They say there haven’t been any healthcare cuts

And they’re right—if they limit the word “cut” to mean only “budget cut.” There have been numerous cuts to healthcare services in the U.S.

Florida Medicaid recipients have all lost dental coverage and a $25 over-the-counter medicine reimbursement. Florida Medicaid has also been paying out decreasing amounts to healthcare professionals, causing patients to have to switch doctors numerous times as more and more providers drop Medicaid coverage.

Why are so many services being cut even as healthcare budgets are increasing?

First, more people are receiving government healthcare. The baby boomer generation is retiring and collecting Medicare benefits. Obama’s healthcare reform has expanded eligibility for Medicaid. And a sagging economy is causing people to reach out for help, such as Supplemental Security Insurance: a social program that provides financial assistance and Medicaid insurance.

Second, healthcare funds are being redirected from non-profit organizations to for-profit businesses. These businesses have higher administrative costs. They also have lower quality scores, probably because more healthcare funding is being packed into fat, for-profit wallets, leaving less money available to actually help treat the patients.1, 2

The future of healthcare in the U.S. looks bleak. Republicans are currently pressing for healthcare cuts in the deficit negotiations. Florida governor Rick Scott is proposing a 17% cut in disability programs. This is the man who was co-founder and CEO of a company convicted of the largest healthcare fraud case in U.S. history, pleading guilty to 14 felonies and paying out over $2 billion in settlements.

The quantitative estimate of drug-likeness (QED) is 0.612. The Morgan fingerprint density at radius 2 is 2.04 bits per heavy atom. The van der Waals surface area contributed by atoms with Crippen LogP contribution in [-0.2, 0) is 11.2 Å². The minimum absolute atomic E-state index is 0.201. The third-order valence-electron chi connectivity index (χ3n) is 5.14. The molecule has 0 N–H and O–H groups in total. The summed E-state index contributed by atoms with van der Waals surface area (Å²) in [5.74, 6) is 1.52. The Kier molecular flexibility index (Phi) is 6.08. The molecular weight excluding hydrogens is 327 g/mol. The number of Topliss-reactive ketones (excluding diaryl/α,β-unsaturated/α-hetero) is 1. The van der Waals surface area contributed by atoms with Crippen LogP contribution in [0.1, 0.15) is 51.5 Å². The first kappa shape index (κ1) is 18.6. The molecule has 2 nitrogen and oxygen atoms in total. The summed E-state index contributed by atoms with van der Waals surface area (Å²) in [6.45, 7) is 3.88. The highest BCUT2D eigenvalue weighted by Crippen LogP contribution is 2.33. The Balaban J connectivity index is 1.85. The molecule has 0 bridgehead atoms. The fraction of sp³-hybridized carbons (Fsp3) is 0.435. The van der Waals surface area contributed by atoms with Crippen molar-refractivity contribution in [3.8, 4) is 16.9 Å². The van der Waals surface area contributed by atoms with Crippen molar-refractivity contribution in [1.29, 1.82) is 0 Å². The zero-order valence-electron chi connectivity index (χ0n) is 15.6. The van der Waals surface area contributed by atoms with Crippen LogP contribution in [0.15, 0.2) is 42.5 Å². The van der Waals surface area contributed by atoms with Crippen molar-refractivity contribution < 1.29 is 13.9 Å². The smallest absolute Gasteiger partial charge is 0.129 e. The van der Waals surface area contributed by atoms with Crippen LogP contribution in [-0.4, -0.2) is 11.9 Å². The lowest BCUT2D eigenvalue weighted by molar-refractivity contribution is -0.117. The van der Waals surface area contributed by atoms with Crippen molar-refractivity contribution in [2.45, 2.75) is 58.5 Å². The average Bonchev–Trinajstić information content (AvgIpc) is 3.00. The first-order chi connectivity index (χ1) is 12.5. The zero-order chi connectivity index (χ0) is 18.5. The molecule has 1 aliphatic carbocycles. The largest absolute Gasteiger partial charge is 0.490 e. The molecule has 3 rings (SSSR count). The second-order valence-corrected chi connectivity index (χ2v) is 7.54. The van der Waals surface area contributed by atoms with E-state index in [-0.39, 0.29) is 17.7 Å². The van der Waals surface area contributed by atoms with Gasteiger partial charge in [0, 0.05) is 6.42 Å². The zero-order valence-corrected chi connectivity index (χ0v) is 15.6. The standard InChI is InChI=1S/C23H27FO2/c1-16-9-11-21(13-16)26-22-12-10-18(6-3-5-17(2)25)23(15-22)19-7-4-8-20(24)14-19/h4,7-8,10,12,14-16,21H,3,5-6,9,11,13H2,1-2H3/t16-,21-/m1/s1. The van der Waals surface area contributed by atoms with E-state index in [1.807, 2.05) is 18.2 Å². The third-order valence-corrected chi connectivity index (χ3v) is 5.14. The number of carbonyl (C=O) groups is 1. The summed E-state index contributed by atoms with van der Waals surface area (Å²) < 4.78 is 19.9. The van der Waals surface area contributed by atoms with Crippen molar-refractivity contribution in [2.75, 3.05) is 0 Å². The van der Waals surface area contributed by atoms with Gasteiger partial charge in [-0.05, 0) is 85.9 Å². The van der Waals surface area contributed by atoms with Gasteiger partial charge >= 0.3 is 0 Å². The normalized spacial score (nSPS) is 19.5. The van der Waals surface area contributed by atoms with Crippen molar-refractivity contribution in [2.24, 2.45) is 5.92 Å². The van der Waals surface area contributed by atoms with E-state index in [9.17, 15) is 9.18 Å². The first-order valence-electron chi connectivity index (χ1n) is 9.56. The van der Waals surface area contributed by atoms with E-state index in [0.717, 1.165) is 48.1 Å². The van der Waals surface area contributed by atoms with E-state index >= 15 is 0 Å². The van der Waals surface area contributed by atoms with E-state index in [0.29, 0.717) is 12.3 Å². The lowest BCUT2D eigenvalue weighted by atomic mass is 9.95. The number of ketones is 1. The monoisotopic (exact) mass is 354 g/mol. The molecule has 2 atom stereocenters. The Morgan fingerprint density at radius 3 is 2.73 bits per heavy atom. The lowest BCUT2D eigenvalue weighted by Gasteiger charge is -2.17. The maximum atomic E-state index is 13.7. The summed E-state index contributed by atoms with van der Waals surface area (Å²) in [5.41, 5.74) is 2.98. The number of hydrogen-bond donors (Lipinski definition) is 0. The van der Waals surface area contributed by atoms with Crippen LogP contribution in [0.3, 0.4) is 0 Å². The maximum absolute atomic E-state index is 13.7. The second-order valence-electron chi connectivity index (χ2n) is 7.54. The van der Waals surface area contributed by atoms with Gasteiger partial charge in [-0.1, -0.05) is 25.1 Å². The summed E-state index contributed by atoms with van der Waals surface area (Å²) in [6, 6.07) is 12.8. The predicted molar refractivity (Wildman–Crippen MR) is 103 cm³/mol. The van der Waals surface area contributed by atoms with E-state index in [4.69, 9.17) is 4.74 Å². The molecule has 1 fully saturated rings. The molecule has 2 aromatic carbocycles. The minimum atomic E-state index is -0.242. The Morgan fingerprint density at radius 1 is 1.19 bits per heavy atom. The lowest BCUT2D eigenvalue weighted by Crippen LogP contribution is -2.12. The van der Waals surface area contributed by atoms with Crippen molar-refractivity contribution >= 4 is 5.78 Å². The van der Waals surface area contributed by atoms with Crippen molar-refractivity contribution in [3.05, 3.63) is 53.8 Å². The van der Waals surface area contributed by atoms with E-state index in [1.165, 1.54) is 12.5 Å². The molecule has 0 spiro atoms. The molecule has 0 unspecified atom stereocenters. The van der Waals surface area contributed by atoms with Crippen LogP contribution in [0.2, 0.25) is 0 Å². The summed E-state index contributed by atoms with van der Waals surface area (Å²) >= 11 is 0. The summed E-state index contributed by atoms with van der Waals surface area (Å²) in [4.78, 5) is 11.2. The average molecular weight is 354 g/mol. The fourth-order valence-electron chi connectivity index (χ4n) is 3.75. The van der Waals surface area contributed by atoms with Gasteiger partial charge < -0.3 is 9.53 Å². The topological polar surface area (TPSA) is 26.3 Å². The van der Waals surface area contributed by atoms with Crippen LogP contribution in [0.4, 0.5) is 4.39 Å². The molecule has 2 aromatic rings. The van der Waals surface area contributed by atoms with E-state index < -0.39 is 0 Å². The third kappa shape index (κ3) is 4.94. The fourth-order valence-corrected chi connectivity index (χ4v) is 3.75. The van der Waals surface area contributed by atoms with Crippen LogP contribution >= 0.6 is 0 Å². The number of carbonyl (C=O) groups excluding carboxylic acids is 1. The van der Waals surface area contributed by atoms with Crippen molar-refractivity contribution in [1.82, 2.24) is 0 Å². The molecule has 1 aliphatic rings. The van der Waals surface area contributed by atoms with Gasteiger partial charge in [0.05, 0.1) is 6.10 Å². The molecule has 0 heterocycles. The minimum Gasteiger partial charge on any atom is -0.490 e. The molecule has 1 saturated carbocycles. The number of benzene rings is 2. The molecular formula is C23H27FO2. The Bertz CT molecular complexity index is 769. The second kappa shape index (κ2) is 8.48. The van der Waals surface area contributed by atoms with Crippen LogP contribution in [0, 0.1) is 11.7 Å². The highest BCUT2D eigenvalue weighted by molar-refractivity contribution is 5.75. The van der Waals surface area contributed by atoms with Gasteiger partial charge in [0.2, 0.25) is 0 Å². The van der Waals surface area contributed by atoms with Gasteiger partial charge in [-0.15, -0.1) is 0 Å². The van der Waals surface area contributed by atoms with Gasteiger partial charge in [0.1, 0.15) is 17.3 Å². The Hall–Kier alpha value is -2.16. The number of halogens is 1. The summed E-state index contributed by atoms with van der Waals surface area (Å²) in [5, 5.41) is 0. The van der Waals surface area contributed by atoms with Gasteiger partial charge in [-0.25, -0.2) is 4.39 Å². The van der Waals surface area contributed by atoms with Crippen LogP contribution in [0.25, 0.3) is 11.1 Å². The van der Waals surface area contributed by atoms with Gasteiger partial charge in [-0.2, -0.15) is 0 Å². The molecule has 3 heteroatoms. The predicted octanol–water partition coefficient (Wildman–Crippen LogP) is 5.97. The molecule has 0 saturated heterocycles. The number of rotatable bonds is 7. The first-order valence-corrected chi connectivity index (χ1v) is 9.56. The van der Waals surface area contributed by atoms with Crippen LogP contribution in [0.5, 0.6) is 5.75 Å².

He may not have cut healthcare funding, but his company stole healthcare funds under his watch, which is far worse. Two whistle-blowers claimed that Scott was fully aware of the fraud, yet he was never put on trial. His penalty was being forced to resign with a $10 million severance package and $300 million in shares.

Since then he has passed Tea Party-endorsed legislation requiring welfare recipients to take drug tests—a policy deemed unconstitutional and fiscally irresponsible by the ACLU. According to the Department of Children and Families, 96% of recipients have passed the drug test, and the already failing program is costing taxpayers $180 million a year.3

What company is providing these drug tests? Solantic, co-founded by none other than Rick Scott. To avoid an unethical and illegal conflict of interest, he transferred his $62 million in shares to his wife.4, 5 Now they’re raking in taxpayer dollars.

The United States is the only developed nation without universal healthcare. Public healthcare is simply not as profitable as increased privatization to a privileged and dominant subculture that worships wealth and demonizes the poor.